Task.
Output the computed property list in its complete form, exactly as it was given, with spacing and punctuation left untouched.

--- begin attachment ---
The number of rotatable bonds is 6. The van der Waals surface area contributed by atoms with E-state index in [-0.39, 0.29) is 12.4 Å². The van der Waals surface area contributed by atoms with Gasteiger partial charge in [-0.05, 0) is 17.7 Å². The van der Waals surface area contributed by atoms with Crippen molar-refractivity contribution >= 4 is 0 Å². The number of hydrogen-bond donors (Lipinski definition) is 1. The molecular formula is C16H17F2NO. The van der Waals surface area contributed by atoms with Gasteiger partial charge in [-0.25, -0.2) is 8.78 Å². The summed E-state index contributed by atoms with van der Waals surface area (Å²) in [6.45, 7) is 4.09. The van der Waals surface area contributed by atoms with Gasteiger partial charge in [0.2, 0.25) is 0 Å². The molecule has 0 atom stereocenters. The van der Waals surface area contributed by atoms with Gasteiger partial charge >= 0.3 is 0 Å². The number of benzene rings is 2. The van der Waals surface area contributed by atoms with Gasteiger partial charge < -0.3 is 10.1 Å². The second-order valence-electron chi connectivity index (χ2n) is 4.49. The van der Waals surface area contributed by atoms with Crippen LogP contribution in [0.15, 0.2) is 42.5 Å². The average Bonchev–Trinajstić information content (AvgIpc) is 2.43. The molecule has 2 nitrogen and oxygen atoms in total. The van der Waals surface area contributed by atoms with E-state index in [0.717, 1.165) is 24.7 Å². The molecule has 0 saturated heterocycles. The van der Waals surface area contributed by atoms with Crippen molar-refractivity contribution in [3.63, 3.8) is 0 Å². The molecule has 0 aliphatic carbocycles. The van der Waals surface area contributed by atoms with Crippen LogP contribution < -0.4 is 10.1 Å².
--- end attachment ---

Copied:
The number of rotatable bonds is 6. The van der Waals surface area contributed by atoms with E-state index in [-0.39, 0.29) is 12.4 Å². The van der Waals surface area contributed by atoms with Gasteiger partial charge in [-0.05, 0) is 17.7 Å². The van der Waals surface area contributed by atoms with Crippen molar-refractivity contribution >= 4 is 0 Å². The number of hydrogen-bond donors (Lipinski definition) is 1. The molecular formula is C16H17F2NO. The van der Waals surface area contributed by atoms with Gasteiger partial charge in [-0.25, -0.2) is 8.78 Å². The summed E-state index contributed by atoms with van der Waals surface area (Å²) in [6.45, 7) is 4.09. The van der Waals surface area contributed by atoms with Gasteiger partial charge in [0.2, 0.25) is 0 Å². The molecule has 0 atom stereocenters. The van der Waals surface area contributed by atoms with Gasteiger partial charge >= 0.3 is 0 Å². The number of benzene rings is 2. The van der Waals surface area contributed by atoms with Gasteiger partial charge < -0.3 is 10.1 Å². The second-order valence-electron chi connectivity index (χ2n) is 4.49. The van der Waals surface area contributed by atoms with Crippen LogP contribution in [0.15, 0.2) is 42.5 Å². The average Bonchev–Trinajstić information content (AvgIpc) is 2.43. The molecule has 2 nitrogen and oxygen atoms in total. The van der Waals surface area contributed by atoms with E-state index in [0.717, 1.165) is 24.7 Å². The molecule has 0 saturated heterocycles. The van der Waals surface area contributed by atoms with Crippen molar-refractivity contribution in [3.63, 3.8) is 0 Å². The molecule has 0 aliphatic carbocycles. The van der Waals surface area contributed by atoms with Crippen LogP contribution < -0.4 is 10.1 Å².